Parkinson’s disease (PD) is a neuromuscular disorder, which means that due to changes in the nervous system, the muscles don’t respond properly anymore. In the skeletal muscles this becomes obvious as the characteristic tremor. However, respiratory muscles may be affected as well. These are the muscles used for breathing, but also for speech and swallow. Loss of respiratory muscle strength can here lead to respiratory muscle weakness. If this affects the swallowing muscles, patients may experience dysphagia, which is often seen in people with Parkinson’s. With dysphagia, the swallowing function is impaired, which can lead to problems moving food in the mouth, or down the esophagus. Some of the food may also be aspirated, and end up in the lung, where it can increase the risk for aspiration-associated pneumonia. Pneumonia is one of the greatest mortality risks in people with dysphagia. Dysphagia can also lead to malnutrition, social isolation (as people worry about choking when eating in public), and reduced quality of life. Respiratory Muscle Training (RMT) improves strength and function of respiratory muscles, and can help reduce the symptoms and causes of dysphagia.
Besides breathing, respiratory muscles are also required for speech and voice production. These muscle groups are affected In people with Parkinson’s. PD patients often have difficulty speaking and not enough audible voice (dysphonia). They particularly struggle with speech intensity, capacity, rhythm and fluency as well as the facial expressions associated with their intent. This speech dysfunction can limit their ability and confidence to interact effectively with other people, leading to social isolation and loneliness. Voice disorders also cause distress and depression, thereby aggravating the disease.
Both inspiratory (IMT) and expiratory muscle training (EMT) support consistent muscular pressure and lung volume, which are essential for speech production. Speech is produced if sufficient air volume is pushed through the vocal cords with high enough airflow to produce audible sounds. Respiratory muscle strengthening using RMT activates and exercises the hyolaryngeal complex, the muscle group required for speech production. Speech breathing, measured by vowel phonation and speech quality, also improves with combined RMT. Research shows that RMT promotes optimal speech and intelligibility necessary for better communication and QoL in people with Parkinson’s.
Efficient Swallow Function
Difficulty in swallowing (dysphagia) is a prevalent dysfunction to PD patients due to weak hyolaryngeal muscles and dysfunctional breathe-swallow patterns. The swallowing reflex is a highly coordinated body response to food uptake and airway protection. The hyolaryngeal complex is responsible for controlling the movement of a food bolus down to the oesophagus. For optimal swallowing function to take place, this automatic body movement requires enough lung volume and capacity. Disturbance of the swallowing reflex may lead to aspiration of food debris into the lungs, which can cause pneumonia, malnutrition and even death to high-risk patient groups, such as the elderly.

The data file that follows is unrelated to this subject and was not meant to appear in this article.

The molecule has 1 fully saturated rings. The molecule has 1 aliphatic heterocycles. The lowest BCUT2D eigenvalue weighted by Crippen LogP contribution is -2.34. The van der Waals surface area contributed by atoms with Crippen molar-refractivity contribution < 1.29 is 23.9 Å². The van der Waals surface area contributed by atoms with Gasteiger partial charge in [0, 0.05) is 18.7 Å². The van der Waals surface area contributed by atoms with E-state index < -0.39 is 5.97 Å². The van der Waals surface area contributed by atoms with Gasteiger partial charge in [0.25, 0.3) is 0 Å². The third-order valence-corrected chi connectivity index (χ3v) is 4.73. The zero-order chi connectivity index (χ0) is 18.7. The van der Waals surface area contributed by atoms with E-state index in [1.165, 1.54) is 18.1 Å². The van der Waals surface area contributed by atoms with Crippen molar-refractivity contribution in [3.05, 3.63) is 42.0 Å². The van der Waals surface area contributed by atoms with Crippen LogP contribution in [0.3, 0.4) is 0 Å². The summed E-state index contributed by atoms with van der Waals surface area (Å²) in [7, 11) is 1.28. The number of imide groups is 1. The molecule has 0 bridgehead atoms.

Respiratory muscle weakness (RMW) is associated with ribcage inflexibility, decreased lung volume and weak laryngeal functions. RMT directly addresses RMW and retrains the respiratory muscles to optimize breathing and support safe swallowing. Evidence shows an increase of 27% maximal expiratory pressure (MEP) supporting deep breathing, airway defence and swallowing reflex. RMT strengthens the hyolaryngeal muscles for a conscious, efficient and coordinated breathe-swallow pattern. RMT also enhances recovery from swallow dysfunction and dysphagia and helps to enjoy food again and to stay healthy.
Effective Cough Production
Dysfunctional voluntary cough and cough reflex can often be observed in people with Parkinson’s. The coughing mechanism is essential to support the coordinated breathe-swallow pattern, to prevent penetration/AP and to facilitate airway protection. Strengthening of the expiratory muscles (EMT) promotes the breathe-swallow-cough mechanism by activating the hyolaryngeal complex in the upper airway. These accessory muscles play essential roles in phonation, airway defence, ventilation and expectoration. Strengthening of the inspiratory muscles (IMT), on the other hand, ensures that enough lung volume and airflow are available for the pattern timing and coordination.
Clinical evidence shows that RMT supports cough function that strengthens the cough reflex necessary for pulmonary hygiene and airway clearance. RMT also improves effective cough production in PD patients by increasing cough volume acceleration, therefore, leading to a decreased risk of aspiration.
It is a priority to address RMW in people with Parkinson’s, as it is the underlying cause for several symptoms. Evidence shows that RMT can effectively address RMW in PD patients, promoting safe swallowing, improved speech and voice production, and increased quality of life. RMT using the Breather can help people with Parkinson’s to improve respiratory, speech and swallow function, which can help to reduce social isolation and contribute to a more positive outlook on life.
The Breather is Better Breathing Ireland’s recommended respiratory muscle training device for Parkinson’s treatment. The Breather offers both inspiratory AND expiratory muscle training with just a few minutes of training per day. Performing RMT at a perceived 60-70% of your maximum capacity, measurable improvements should become noticeable in as early as two to three weeks.